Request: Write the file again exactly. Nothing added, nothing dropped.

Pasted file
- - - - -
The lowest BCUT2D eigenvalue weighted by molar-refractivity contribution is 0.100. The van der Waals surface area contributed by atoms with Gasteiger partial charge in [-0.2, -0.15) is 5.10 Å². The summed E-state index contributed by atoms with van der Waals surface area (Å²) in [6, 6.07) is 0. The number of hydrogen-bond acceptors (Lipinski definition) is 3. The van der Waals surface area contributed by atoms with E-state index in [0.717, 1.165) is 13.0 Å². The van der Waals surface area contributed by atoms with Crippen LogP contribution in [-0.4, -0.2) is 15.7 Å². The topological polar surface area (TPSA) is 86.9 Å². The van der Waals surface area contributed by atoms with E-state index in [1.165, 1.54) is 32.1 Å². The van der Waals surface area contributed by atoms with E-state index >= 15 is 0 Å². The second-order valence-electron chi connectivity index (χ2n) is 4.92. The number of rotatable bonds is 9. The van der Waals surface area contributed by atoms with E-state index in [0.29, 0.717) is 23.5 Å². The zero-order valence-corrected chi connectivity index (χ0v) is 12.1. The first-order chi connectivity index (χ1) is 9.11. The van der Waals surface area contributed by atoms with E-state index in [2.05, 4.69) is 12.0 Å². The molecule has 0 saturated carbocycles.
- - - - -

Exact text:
The lowest BCUT2D eigenvalue weighted by molar-refractivity contribution is 0.100. The van der Waals surface area contributed by atoms with Gasteiger partial charge in [-0.2, -0.15) is 5.10 Å². The summed E-state index contributed by atoms with van der Waals surface area (Å²) in [6, 6.07) is 0. The number of hydrogen-bond acceptors (Lipinski definition) is 3. The van der Waals surface area contributed by atoms with E-state index in [0.717, 1.165) is 13.0 Å². The van der Waals surface area contributed by atoms with Crippen LogP contribution in [-0.4, -0.2) is 15.7 Å². The topological polar surface area (TPSA) is 86.9 Å². The van der Waals surface area contributed by atoms with E-state index in [1.165, 1.54) is 32.1 Å². The van der Waals surface area contributed by atoms with E-state index >= 15 is 0 Å². The second-order valence-electron chi connectivity index (χ2n) is 4.92. The number of rotatable bonds is 9. The van der Waals surface area contributed by atoms with E-state index in [0.29, 0.717) is 23.5 Å². The zero-order valence-corrected chi connectivity index (χ0v) is 12.1. The first-order chi connectivity index (χ1) is 9.11. The van der Waals surface area contributed by atoms with E-state index in [2.05, 4.69) is 12.0 Å². The molecule has 0 saturated carbocycles.